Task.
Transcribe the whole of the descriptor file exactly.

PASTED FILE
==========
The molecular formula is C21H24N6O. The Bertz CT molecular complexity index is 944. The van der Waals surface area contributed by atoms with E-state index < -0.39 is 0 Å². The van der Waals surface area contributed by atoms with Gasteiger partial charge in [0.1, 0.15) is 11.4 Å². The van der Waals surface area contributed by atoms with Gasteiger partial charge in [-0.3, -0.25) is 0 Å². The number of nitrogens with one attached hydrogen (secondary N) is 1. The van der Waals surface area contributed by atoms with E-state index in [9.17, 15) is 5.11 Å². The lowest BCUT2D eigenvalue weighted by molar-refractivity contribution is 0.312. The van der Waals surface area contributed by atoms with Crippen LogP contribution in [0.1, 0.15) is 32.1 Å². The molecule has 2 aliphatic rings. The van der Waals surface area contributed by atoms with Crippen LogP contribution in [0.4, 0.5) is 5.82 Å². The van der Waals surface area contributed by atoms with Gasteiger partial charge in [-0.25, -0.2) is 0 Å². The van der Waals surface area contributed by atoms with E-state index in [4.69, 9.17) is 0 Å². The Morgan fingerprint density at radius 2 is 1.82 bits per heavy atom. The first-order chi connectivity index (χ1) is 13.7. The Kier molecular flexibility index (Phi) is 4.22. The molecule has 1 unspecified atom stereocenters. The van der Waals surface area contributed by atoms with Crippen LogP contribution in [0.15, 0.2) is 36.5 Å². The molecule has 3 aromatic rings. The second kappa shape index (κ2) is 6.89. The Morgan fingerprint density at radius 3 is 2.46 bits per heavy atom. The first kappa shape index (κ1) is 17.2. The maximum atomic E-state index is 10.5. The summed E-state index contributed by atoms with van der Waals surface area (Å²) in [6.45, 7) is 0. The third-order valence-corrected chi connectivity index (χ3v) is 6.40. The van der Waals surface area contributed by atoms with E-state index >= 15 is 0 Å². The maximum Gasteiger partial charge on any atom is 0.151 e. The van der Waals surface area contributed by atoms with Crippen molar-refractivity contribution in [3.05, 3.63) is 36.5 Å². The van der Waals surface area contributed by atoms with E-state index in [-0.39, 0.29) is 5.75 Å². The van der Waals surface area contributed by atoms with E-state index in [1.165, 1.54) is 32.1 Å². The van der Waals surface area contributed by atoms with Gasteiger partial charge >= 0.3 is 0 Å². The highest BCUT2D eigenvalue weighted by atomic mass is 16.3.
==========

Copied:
The molecular formula is C21H24N6O. The Bertz CT molecular complexity index is 944. The van der Waals surface area contributed by atoms with E-state index < -0.39 is 0 Å². The van der Waals surface area contributed by atoms with Gasteiger partial charge in [0.1, 0.15) is 11.4 Å². The van der Waals surface area contributed by atoms with Gasteiger partial charge in [-0.3, -0.25) is 0 Å². The number of nitrogens with one attached hydrogen (secondary N) is 1. The van der Waals surface area contributed by atoms with E-state index in [9.17, 15) is 5.11 Å². The lowest BCUT2D eigenvalue weighted by molar-refractivity contribution is 0.312. The van der Waals surface area contributed by atoms with Crippen LogP contribution in [0.1, 0.15) is 32.1 Å². The molecule has 2 aliphatic rings. The van der Waals surface area contributed by atoms with Crippen LogP contribution in [0.4, 0.5) is 5.82 Å². The van der Waals surface area contributed by atoms with Gasteiger partial charge in [-0.25, -0.2) is 0 Å². The van der Waals surface area contributed by atoms with E-state index in [4.69, 9.17) is 0 Å². The Morgan fingerprint density at radius 2 is 1.82 bits per heavy atom. The first-order chi connectivity index (χ1) is 13.7. The Kier molecular flexibility index (Phi) is 4.22. The molecule has 1 unspecified atom stereocenters. The van der Waals surface area contributed by atoms with Crippen LogP contribution in [0.15, 0.2) is 36.5 Å². The molecule has 3 aromatic rings. The second kappa shape index (κ2) is 6.89. The Morgan fingerprint density at radius 3 is 2.46 bits per heavy atom. The first kappa shape index (κ1) is 17.2. The maximum atomic E-state index is 10.5. The summed E-state index contributed by atoms with van der Waals surface area (Å²) in [6.45, 7) is 0. The third-order valence-corrected chi connectivity index (χ3v) is 6.40. The van der Waals surface area contributed by atoms with E-state index >= 15 is 0 Å². The maximum Gasteiger partial charge on any atom is 0.151 e. The van der Waals surface area contributed by atoms with Crippen molar-refractivity contribution in [3.05, 3.63) is 36.5 Å². The van der Waals surface area contributed by atoms with E-state index in [-0.39, 0.29) is 5.75 Å². The van der Waals surface area contributed by atoms with E-state index in [1.165, 1.54) is 32.1 Å². The van der Waals surface area contributed by atoms with Gasteiger partial charge >= 0.3 is 0 Å². The highest BCUT2D eigenvalue weighted by atomic mass is 16.3.